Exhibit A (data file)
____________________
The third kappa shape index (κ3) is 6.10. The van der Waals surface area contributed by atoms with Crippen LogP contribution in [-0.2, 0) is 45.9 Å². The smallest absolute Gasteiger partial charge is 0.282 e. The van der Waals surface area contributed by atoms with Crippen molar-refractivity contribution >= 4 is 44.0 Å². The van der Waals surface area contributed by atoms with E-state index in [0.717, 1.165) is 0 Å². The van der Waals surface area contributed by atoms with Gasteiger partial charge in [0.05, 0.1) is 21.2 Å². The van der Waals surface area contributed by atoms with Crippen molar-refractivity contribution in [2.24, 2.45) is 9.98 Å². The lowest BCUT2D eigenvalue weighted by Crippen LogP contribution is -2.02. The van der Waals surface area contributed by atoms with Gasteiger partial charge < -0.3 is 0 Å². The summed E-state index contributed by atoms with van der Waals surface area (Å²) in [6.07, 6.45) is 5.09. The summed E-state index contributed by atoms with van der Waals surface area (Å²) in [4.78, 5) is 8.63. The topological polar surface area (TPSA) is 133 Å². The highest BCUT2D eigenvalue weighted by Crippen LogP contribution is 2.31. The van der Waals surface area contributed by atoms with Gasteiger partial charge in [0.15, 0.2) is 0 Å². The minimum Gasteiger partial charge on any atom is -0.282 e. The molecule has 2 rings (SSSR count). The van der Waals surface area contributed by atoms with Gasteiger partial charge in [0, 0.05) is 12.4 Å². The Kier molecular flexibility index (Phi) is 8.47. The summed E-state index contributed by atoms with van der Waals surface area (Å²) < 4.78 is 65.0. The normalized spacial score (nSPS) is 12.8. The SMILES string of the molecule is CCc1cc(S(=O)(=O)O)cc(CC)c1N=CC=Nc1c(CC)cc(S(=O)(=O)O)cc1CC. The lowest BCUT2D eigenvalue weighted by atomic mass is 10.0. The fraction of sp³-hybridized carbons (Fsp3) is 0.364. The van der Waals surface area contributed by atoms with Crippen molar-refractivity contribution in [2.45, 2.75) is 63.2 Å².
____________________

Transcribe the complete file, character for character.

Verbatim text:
The third kappa shape index (κ3) is 6.10. The van der Waals surface area contributed by atoms with Crippen LogP contribution in [-0.2, 0) is 45.9 Å². The smallest absolute Gasteiger partial charge is 0.282 e. The van der Waals surface area contributed by atoms with Crippen molar-refractivity contribution >= 4 is 44.0 Å². The van der Waals surface area contributed by atoms with E-state index in [0.717, 1.165) is 0 Å². The van der Waals surface area contributed by atoms with Gasteiger partial charge in [0.05, 0.1) is 21.2 Å². The van der Waals surface area contributed by atoms with Crippen molar-refractivity contribution in [2.24, 2.45) is 9.98 Å². The lowest BCUT2D eigenvalue weighted by Crippen LogP contribution is -2.02. The van der Waals surface area contributed by atoms with Gasteiger partial charge < -0.3 is 0 Å². The summed E-state index contributed by atoms with van der Waals surface area (Å²) in [6.07, 6.45) is 5.09. The summed E-state index contributed by atoms with van der Waals surface area (Å²) in [4.78, 5) is 8.63. The topological polar surface area (TPSA) is 133 Å². The highest BCUT2D eigenvalue weighted by Crippen LogP contribution is 2.31. The van der Waals surface area contributed by atoms with Gasteiger partial charge in [0.15, 0.2) is 0 Å². The minimum Gasteiger partial charge on any atom is -0.282 e. The molecule has 2 rings (SSSR count). The van der Waals surface area contributed by atoms with Gasteiger partial charge in [0, 0.05) is 12.4 Å². The Kier molecular flexibility index (Phi) is 8.47. The summed E-state index contributed by atoms with van der Waals surface area (Å²) < 4.78 is 65.0. The normalized spacial score (nSPS) is 12.8. The SMILES string of the molecule is CCc1cc(S(=O)(=O)O)cc(CC)c1N=CC=Nc1c(CC)cc(S(=O)(=O)O)cc1CC. The lowest BCUT2D eigenvalue weighted by atomic mass is 10.0. The fraction of sp³-hybridized carbons (Fsp3) is 0.364. The van der Waals surface area contributed by atoms with Crippen molar-refractivity contribution in [2.45, 2.75) is 63.2 Å².